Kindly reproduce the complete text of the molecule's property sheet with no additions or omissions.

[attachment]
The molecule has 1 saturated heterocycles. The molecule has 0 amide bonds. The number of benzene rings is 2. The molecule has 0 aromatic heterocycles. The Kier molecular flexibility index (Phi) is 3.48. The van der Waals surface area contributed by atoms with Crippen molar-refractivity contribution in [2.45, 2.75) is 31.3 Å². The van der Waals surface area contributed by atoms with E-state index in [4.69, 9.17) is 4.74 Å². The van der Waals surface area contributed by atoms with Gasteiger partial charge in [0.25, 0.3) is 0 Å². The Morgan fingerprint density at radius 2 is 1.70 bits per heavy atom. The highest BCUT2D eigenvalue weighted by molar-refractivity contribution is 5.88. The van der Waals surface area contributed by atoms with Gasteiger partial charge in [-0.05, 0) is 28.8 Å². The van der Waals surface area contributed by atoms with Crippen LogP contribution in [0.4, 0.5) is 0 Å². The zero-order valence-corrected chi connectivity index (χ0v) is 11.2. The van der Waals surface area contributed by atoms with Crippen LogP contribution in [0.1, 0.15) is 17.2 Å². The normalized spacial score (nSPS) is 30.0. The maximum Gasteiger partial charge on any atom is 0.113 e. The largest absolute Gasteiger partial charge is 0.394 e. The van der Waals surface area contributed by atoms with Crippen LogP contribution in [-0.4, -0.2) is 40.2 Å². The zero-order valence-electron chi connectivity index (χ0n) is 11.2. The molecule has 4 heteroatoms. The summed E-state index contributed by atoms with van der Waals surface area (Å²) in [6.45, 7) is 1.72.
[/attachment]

The molecule has 1 saturated heterocycles. The molecule has 0 amide bonds. The number of benzene rings is 2. The molecule has 0 aromatic heterocycles. The Kier molecular flexibility index (Phi) is 3.48. The van der Waals surface area contributed by atoms with Crippen molar-refractivity contribution in [2.45, 2.75) is 31.3 Å². The van der Waals surface area contributed by atoms with E-state index in [4.69, 9.17) is 4.74 Å². The van der Waals surface area contributed by atoms with Gasteiger partial charge in [0.25, 0.3) is 0 Å². The Morgan fingerprint density at radius 2 is 1.70 bits per heavy atom. The highest BCUT2D eigenvalue weighted by molar-refractivity contribution is 5.88. The van der Waals surface area contributed by atoms with Gasteiger partial charge in [-0.05, 0) is 28.8 Å². The van der Waals surface area contributed by atoms with Crippen LogP contribution in [0.4, 0.5) is 0 Å². The zero-order valence-corrected chi connectivity index (χ0v) is 11.2. The van der Waals surface area contributed by atoms with Crippen LogP contribution in [0.1, 0.15) is 17.2 Å². The normalized spacial score (nSPS) is 30.0. The maximum Gasteiger partial charge on any atom is 0.113 e. The largest absolute Gasteiger partial charge is 0.394 e. The van der Waals surface area contributed by atoms with Crippen LogP contribution in [-0.4, -0.2) is 40.2 Å². The zero-order valence-electron chi connectivity index (χ0n) is 11.2. The molecule has 4 heteroatoms. The summed E-state index contributed by atoms with van der Waals surface area (Å²) in [6.45, 7) is 1.72.